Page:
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‘Big Data’ study discovers earliest sign of Alzheimer’s development

 

Late-onset Alzheimer’s disease has baffled researchers since long due to its incredibly complex nature. The complexity is attributed to the fact that it is not caused due to fault in one neurological mechanism but is a result of several associated mechanism in the brain.

In a pioneering study published recently in the journal ˜Nature Communications’, researchers at the Montreal Neurological Institute and Hospital have used a powerful tool that can help in better understanding the progression of late-onset Alzheimer’s disease , and identify its first physiological signs. In this research which is led by Dr. Alan Evans, a professor of neurology, neurosurgery and biomedical engineering at the Neuro, more than 7,700 brain images from 1,171 people in various stages of Alzheimer’s progression were analyzed. The techniques used in this analysis include magnetic resonance imaging and Positron Emission Tomography . Also, the level of cognition of the subjects involved and their blood and cerebrospinal fluid were analyzed.

It was believed that an increase in amyloid protein was the first detectable sign of Alzheimer’s. However, this research revealed that a decrease in blood flow in the brain is the first physiological sign of Alzheimer’s disease. Undoubtedly, amyloid does play a role, but, this study has revealed that changes in blood flow are the earliest warning sign of Alzheimer’s. It was also found that changes in cognition start earlier in the progression than previously known. Late-onset Alzheimer’s disease is the most common cause of human dementia. Hence, it is necessary to understand the interactions between its various mechanisms in order to develop viable treatments.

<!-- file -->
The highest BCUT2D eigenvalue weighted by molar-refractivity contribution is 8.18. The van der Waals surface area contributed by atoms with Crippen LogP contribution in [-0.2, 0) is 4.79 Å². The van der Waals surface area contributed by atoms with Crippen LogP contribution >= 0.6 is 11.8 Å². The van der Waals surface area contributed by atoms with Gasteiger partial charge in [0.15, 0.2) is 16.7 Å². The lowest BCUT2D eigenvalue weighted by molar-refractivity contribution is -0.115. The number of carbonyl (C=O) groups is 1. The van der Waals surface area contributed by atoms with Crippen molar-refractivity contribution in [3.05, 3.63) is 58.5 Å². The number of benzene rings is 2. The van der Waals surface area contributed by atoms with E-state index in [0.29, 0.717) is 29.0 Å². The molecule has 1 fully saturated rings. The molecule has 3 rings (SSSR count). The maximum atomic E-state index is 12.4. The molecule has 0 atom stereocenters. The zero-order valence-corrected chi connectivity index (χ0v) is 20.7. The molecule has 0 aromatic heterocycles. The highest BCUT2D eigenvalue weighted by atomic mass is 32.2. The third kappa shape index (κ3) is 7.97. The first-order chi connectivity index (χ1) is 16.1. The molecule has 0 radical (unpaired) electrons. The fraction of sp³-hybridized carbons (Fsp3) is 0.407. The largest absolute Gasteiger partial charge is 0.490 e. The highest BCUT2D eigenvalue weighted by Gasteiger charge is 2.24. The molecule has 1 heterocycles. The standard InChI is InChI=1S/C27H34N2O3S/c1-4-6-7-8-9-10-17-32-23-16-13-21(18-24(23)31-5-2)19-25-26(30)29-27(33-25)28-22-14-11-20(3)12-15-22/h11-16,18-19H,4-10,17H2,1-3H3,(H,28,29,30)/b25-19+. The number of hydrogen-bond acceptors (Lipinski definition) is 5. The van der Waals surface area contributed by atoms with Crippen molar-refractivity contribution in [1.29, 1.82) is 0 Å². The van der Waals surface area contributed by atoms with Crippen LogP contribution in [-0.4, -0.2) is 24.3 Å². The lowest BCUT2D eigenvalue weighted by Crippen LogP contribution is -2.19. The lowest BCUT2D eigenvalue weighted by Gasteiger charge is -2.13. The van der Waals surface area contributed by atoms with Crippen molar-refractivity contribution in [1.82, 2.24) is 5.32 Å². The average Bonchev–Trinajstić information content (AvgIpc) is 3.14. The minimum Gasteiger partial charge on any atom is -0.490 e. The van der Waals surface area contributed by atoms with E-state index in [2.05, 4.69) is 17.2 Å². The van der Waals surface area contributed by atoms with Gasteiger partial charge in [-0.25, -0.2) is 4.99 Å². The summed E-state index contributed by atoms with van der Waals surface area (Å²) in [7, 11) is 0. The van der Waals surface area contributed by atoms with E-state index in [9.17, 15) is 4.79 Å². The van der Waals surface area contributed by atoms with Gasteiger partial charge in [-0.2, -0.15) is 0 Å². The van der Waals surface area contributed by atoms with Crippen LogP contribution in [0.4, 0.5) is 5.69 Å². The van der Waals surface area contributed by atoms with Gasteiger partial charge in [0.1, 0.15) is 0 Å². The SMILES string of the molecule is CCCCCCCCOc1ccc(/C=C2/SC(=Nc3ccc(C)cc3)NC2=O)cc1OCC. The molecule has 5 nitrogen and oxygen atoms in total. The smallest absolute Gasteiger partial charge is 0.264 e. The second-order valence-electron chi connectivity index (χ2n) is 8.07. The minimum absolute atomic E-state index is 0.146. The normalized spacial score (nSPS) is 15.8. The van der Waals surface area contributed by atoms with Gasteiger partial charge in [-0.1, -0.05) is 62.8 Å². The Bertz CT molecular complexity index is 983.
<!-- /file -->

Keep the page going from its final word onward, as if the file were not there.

Previous studies on LOAD were limited in their scope and didn’t shed light on various facets of this complex disease. This study is the most exhaustive research that has factored in the pattern of amyloid concentration, glucose metabolism, cerebral blood flow, functional activity and brain atrophy in 78 regions of the brain, covering all grey matter. Yasser Iturria Medina, first author of the paper and a post-doctoral fellow at the MNI opined that lack of an integrative understanding of LOAD pathology, its multifactorial mechanisms, is a hindrance in the path of developing effective, disease-modifying therapeutic agents.

For this research, the trajectory of each biological factor of LOAD was recorded using data from each patient taken over a 30-year period. This process was then repeated 500 times to improve robustness of estimations and stability of the results. In order to compute such mammoth data thousands of compute hours were spent. It was all possible with the help of sophisticated software and terabytes of hard drive space. Evans opines that such a data-driven approach to neurology is important in today’s time. He adds that all the data about the brain will be useful only if we can deduce information from it and make sense of it. This creates complex mathematical and statistical challenges but that’s where the future of clinical research in the brain lies.

This article was originally published on lbccvikingnews.com and can be viewed in full here

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